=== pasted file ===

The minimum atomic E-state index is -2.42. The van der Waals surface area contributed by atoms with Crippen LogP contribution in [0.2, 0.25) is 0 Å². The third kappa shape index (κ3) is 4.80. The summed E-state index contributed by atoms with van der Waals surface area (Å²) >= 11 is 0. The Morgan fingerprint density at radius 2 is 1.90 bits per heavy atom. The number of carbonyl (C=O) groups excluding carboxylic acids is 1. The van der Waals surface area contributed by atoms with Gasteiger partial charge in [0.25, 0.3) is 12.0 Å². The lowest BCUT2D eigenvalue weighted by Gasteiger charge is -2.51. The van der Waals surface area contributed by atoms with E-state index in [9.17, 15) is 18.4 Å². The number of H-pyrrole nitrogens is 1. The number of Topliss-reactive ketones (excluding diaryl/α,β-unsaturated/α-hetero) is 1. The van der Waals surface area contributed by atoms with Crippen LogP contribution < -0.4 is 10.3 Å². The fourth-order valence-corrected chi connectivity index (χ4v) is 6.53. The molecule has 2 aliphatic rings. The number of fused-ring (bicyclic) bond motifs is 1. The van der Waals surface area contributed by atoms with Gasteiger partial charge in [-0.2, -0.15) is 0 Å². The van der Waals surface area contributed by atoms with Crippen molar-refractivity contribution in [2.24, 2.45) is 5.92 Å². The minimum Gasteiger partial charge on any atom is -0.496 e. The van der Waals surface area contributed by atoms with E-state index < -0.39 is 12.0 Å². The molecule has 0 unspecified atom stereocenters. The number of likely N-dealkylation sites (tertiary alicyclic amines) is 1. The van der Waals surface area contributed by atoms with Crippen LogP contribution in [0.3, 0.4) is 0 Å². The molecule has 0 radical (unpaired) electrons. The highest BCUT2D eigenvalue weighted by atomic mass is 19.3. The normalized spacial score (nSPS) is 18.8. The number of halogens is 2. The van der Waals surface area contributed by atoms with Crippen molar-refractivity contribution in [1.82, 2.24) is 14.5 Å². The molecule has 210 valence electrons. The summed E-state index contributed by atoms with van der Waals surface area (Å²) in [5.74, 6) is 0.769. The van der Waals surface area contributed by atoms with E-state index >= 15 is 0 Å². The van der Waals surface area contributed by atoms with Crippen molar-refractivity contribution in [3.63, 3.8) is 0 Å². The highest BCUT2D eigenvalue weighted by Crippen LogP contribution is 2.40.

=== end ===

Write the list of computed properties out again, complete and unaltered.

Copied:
The minimum atomic E-state index is -2.42. The van der Waals surface area contributed by atoms with Crippen LogP contribution in [0.2, 0.25) is 0 Å². The third kappa shape index (κ3) is 4.80. The summed E-state index contributed by atoms with van der Waals surface area (Å²) >= 11 is 0. The Morgan fingerprint density at radius 2 is 1.90 bits per heavy atom. The number of carbonyl (C=O) groups excluding carboxylic acids is 1. The van der Waals surface area contributed by atoms with Gasteiger partial charge in [0.25, 0.3) is 12.0 Å². The lowest BCUT2D eigenvalue weighted by Gasteiger charge is -2.51. The van der Waals surface area contributed by atoms with E-state index in [9.17, 15) is 18.4 Å². The number of H-pyrrole nitrogens is 1. The number of Topliss-reactive ketones (excluding diaryl/α,β-unsaturated/α-hetero) is 1. The van der Waals surface area contributed by atoms with Crippen LogP contribution < -0.4 is 10.3 Å². The fourth-order valence-corrected chi connectivity index (χ4v) is 6.53. The molecule has 2 aliphatic rings. The number of fused-ring (bicyclic) bond motifs is 1. The van der Waals surface area contributed by atoms with Gasteiger partial charge in [-0.2, -0.15) is 0 Å². The van der Waals surface area contributed by atoms with Crippen molar-refractivity contribution in [2.24, 2.45) is 5.92 Å². The minimum Gasteiger partial charge on any atom is -0.496 e. The van der Waals surface area contributed by atoms with E-state index < -0.39 is 12.0 Å². The molecule has 0 unspecified atom stereocenters. The number of likely N-dealkylation sites (tertiary alicyclic amines) is 1. The van der Waals surface area contributed by atoms with Crippen LogP contribution in [0.3, 0.4) is 0 Å². The molecule has 0 radical (unpaired) electrons. The highest BCUT2D eigenvalue weighted by atomic mass is 19.3. The normalized spacial score (nSPS) is 18.8. The number of halogens is 2. The van der Waals surface area contributed by atoms with Crippen molar-refractivity contribution in [1.82, 2.24) is 14.5 Å². The molecule has 210 valence electrons. The summed E-state index contributed by atoms with van der Waals surface area (Å²) in [5.74, 6) is 0.769. The van der Waals surface area contributed by atoms with E-state index >= 15 is 0 Å². The van der Waals surface area contributed by atoms with Crippen molar-refractivity contribution in [3.63, 3.8) is 0 Å². The highest BCUT2D eigenvalue weighted by Crippen LogP contribution is 2.40.